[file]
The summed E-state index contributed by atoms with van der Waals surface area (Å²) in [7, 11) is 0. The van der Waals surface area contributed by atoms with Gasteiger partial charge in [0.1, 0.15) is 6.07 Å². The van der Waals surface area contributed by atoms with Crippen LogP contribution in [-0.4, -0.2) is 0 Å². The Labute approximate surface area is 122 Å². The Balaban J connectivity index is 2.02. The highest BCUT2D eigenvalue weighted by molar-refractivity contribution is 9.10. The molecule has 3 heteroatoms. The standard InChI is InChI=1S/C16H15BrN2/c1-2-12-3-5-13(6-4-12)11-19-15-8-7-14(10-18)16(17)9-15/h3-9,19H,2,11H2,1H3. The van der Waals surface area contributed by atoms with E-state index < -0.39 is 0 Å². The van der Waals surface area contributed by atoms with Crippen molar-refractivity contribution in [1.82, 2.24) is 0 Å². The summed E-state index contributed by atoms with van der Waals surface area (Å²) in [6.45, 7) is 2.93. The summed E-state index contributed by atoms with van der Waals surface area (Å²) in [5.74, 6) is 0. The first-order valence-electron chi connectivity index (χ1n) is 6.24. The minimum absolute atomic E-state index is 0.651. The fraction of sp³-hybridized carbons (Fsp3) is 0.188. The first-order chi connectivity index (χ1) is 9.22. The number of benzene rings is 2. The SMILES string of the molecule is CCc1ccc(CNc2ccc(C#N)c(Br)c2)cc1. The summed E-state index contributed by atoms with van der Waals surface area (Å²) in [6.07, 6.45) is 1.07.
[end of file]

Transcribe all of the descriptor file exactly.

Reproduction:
The summed E-state index contributed by atoms with van der Waals surface area (Å²) in [7, 11) is 0. The van der Waals surface area contributed by atoms with Gasteiger partial charge in [0.1, 0.15) is 6.07 Å². The van der Waals surface area contributed by atoms with Crippen LogP contribution in [-0.4, -0.2) is 0 Å². The Labute approximate surface area is 122 Å². The Balaban J connectivity index is 2.02. The highest BCUT2D eigenvalue weighted by molar-refractivity contribution is 9.10. The molecule has 3 heteroatoms. The standard InChI is InChI=1S/C16H15BrN2/c1-2-12-3-5-13(6-4-12)11-19-15-8-7-14(10-18)16(17)9-15/h3-9,19H,2,11H2,1H3. The van der Waals surface area contributed by atoms with E-state index < -0.39 is 0 Å². The van der Waals surface area contributed by atoms with Crippen molar-refractivity contribution in [1.82, 2.24) is 0 Å². The summed E-state index contributed by atoms with van der Waals surface area (Å²) in [6.45, 7) is 2.93. The summed E-state index contributed by atoms with van der Waals surface area (Å²) in [5.74, 6) is 0. The first-order valence-electron chi connectivity index (χ1n) is 6.24. The minimum absolute atomic E-state index is 0.651. The fraction of sp³-hybridized carbons (Fsp3) is 0.188. The first-order chi connectivity index (χ1) is 9.22. The number of benzene rings is 2. The SMILES string of the molecule is CCc1ccc(CNc2ccc(C#N)c(Br)c2)cc1. The summed E-state index contributed by atoms with van der Waals surface area (Å²) in [6.07, 6.45) is 1.07.